• Important Executive Director Announcement from the NAWCC

    The NAWCC Board of Directors is pleased to announce that Mr. Rory McEvoy has been named Executive Director of the NAWCC. Rory is an internationally renowned horological scholar and comes to the NAWCC with strong credentials that solidly align with our education, fundraising, and membership growth objectives. He has a postgraduate degree in the conservation and restoration of antique clocks from West Dean College, and throughout his career, he has had the opportunity to handle some of the world’s most important horological artifacts, including longitude timekeepers by Harrison, Kendall, and Mudge.

    Rory formerly worked as Curator of Horology at the Royal Observatory, Greenwich, where his role included day-to-day management of research and digitization projects, writing, public speaking, conservation, convening conferences, exhibition work, and development of acquisition/disposal and collection care policies. In addition, he has worked as a horological specialist at Bonhams in London, where he cataloged and handled many rare timepieces and built important relationships with collectors, buyers, and sellers. Most recently, Rory has used his talents to share his love of horology at the university level by teaching horological theory, history, and the practical repair and making of clocks and watches at Birmingham City University.

    Rory is a British citizen and currently resides in the UK. Pre-COVID-19, Rory and his wife, Kaai, visited HQ in Columbia, Pennsylvania, where they met with staff, spent time in the Museum and Library & Research Center, and toured the area. Rory and Kaai will be relocating to the area as soon as the immigration challenges and travel restrictions due to COVID-19 permit.

    Some of you may already be familiar with Rory as he is also a well-known author and lecturer. His recent publications include the book Harrison Decoded: Towards a Perfect Pendulum Clock, which he edited with Jonathan Betts, and the article “George Graham and the Orrery” in the journal Nuncius.

    Until Rory’s relocation to the United States is complete, he will be working closely with an on-boarding team assembled by the NAWCC Board of Directors to introduce him to the opportunities and challenges before us and to ensure a smooth transition. Rory will be participating in strategic and financial planning immediately, which will allow him to hit the ground running when he arrives in Columbia

    You can read more about Rory McEvoy and this exciting announcement in the upcoming March/April issue of the Watch & Clock Bulletin.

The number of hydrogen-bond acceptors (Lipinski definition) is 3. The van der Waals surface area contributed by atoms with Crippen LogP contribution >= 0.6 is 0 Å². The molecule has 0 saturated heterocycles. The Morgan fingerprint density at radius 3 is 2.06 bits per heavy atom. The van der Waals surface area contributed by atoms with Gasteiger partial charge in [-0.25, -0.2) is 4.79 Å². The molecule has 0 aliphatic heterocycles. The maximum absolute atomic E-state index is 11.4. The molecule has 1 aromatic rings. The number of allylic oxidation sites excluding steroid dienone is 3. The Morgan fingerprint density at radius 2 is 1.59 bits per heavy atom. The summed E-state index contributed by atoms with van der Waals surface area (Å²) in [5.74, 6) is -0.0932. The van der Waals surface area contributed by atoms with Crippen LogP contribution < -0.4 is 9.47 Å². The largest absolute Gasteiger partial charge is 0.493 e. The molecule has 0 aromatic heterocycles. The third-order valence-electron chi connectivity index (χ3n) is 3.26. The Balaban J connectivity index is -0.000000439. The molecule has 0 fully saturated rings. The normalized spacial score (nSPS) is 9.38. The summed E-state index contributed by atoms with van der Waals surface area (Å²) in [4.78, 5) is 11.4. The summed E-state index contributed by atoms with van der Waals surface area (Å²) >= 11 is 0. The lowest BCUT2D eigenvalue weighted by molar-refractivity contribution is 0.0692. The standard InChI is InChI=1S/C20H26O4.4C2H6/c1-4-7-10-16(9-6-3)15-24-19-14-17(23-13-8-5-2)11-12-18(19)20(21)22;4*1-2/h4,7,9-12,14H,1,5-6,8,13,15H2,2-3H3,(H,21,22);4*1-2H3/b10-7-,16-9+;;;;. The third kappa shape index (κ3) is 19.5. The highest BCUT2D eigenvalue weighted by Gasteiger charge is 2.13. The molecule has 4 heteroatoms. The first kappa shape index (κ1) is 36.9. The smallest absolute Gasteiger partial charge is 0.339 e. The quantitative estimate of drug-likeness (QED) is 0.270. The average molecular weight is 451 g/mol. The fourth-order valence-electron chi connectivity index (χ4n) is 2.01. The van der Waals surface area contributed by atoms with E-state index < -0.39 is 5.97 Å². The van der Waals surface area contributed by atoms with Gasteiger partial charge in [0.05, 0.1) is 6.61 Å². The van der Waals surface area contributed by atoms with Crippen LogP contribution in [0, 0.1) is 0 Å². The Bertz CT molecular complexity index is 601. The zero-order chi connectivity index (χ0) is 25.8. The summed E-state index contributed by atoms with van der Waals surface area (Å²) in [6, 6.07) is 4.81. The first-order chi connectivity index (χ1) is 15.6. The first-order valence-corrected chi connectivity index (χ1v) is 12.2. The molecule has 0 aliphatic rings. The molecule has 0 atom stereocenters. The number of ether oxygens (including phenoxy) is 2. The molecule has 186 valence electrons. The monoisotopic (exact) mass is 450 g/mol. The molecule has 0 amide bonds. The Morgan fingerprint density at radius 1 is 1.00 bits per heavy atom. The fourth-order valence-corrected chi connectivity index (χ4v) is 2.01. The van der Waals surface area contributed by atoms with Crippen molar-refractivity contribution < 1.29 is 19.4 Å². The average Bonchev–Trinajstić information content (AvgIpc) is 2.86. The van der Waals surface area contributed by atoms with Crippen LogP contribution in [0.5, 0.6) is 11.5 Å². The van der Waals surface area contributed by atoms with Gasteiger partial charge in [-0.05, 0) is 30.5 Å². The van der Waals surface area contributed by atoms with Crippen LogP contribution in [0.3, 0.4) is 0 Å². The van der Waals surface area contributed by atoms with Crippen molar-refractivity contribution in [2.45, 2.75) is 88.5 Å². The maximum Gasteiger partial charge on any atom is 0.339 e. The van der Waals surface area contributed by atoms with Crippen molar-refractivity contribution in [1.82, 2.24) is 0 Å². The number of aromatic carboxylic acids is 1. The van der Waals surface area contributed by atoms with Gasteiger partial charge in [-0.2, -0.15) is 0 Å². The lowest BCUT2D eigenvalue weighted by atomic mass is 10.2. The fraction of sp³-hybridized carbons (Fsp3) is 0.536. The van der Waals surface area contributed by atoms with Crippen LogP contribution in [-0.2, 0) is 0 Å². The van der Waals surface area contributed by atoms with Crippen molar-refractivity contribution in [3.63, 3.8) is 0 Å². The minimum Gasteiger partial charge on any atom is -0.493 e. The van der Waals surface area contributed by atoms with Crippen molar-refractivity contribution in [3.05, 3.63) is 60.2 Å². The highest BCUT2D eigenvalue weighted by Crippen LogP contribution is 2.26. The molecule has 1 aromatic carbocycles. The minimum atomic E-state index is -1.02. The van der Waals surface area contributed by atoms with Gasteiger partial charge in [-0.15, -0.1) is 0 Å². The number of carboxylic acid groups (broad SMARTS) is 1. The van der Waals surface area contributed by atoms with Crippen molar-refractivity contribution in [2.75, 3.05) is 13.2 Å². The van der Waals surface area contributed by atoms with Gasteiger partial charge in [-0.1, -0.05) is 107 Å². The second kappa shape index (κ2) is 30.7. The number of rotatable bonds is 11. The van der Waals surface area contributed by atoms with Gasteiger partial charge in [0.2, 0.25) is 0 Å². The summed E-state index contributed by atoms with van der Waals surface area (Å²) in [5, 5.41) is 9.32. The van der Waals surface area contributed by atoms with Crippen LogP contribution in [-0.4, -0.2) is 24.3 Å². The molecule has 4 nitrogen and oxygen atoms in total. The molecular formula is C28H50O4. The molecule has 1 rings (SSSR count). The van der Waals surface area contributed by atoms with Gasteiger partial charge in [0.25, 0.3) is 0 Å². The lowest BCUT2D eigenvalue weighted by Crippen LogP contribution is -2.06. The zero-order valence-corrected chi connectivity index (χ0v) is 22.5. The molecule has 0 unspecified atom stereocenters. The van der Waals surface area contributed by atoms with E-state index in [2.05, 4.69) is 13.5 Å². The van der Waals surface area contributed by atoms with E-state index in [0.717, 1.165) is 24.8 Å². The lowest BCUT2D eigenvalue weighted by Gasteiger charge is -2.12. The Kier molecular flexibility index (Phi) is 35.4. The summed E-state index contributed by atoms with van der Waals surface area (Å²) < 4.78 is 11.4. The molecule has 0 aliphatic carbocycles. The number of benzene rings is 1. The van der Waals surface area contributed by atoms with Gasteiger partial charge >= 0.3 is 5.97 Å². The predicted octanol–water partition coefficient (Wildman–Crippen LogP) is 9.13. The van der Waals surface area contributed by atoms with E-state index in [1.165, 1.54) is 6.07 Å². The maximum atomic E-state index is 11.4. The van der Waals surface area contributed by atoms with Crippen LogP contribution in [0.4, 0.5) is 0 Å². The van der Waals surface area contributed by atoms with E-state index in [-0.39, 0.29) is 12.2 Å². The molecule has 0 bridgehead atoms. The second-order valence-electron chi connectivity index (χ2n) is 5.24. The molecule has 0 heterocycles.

Please join the entire Board and staff in welcoming Rory to the NAWCC community.

Offset Bushings??

Leslie Mosher

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Jan 22, 2016
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Hello everyone, I'm currently working on a Silas Hoadly time/strike movement. It came to me with several badly worn and broken Ivory Bushings. I turned some new bushings on my lathe (oak) and rebushed the clock. When I put the movement together, it would run between 2 and 6 hours then stop. I think I have narrowed the problem down to the Great Wheel and #2 Wheel (time side) with almost no engagement between the teeth of these 2 gears, and ocassionally binding, stopping the clock. Checked my bushings, they were dead center. Gear teeth are in good condition, they just seem to far apart. So, can I make a bushing with the hole "off center" and move my gears closer together? Or would I be in a worse mess?
BTW, I have a junk movement of the same clock, and the teeth on that movement mesh MUCH better. I swapped the gears to my good movement, still have the same problem, teeth barely engage. And my "good" gears have the same problem in the other (junk) movement. I've measured everything I can think of, and the measurements on the plates of both movements are virtually the same. Looking for any ideas! Thanks!
 

bruce linde

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yes... you can do offset bushings. i have several in one wood movement clock. pivot holes should be centered just like wall clock cases should be level... only when appropriate for the situation. :)